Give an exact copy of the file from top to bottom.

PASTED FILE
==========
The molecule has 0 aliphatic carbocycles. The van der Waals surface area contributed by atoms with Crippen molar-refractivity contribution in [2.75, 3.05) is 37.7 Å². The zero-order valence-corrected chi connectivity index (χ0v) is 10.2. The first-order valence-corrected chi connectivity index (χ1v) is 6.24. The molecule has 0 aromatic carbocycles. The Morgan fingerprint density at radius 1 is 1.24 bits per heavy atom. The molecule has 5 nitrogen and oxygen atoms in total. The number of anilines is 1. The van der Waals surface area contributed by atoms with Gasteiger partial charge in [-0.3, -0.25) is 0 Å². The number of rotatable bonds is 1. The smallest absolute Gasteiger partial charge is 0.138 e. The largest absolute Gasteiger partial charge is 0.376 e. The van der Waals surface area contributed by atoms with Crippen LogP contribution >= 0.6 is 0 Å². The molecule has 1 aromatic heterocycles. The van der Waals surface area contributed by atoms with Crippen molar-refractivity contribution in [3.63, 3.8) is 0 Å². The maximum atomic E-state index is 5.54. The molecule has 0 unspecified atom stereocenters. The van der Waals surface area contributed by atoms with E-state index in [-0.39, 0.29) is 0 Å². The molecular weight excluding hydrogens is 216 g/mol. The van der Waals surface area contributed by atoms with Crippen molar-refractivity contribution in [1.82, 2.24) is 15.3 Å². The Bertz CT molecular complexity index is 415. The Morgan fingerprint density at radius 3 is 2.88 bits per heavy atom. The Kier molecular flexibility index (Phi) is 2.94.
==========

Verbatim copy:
The molecule has 0 aliphatic carbocycles. The van der Waals surface area contributed by atoms with Crippen molar-refractivity contribution in [2.75, 3.05) is 37.7 Å². The zero-order valence-corrected chi connectivity index (χ0v) is 10.2. The first-order valence-corrected chi connectivity index (χ1v) is 6.24. The molecule has 0 aromatic carbocycles. The Morgan fingerprint density at radius 1 is 1.24 bits per heavy atom. The molecule has 5 nitrogen and oxygen atoms in total. The number of anilines is 1. The van der Waals surface area contributed by atoms with Gasteiger partial charge in [-0.3, -0.25) is 0 Å². The number of rotatable bonds is 1. The smallest absolute Gasteiger partial charge is 0.138 e. The largest absolute Gasteiger partial charge is 0.376 e. The van der Waals surface area contributed by atoms with Crippen LogP contribution >= 0.6 is 0 Å². The molecule has 1 aromatic heterocycles. The van der Waals surface area contributed by atoms with Crippen molar-refractivity contribution in [3.63, 3.8) is 0 Å². The maximum atomic E-state index is 5.54. The molecule has 0 unspecified atom stereocenters. The van der Waals surface area contributed by atoms with E-state index in [-0.39, 0.29) is 0 Å². The molecular weight excluding hydrogens is 216 g/mol. The van der Waals surface area contributed by atoms with Crippen molar-refractivity contribution in [1.82, 2.24) is 15.3 Å². The Bertz CT molecular complexity index is 415. The Morgan fingerprint density at radius 3 is 2.88 bits per heavy atom. The Kier molecular flexibility index (Phi) is 2.94.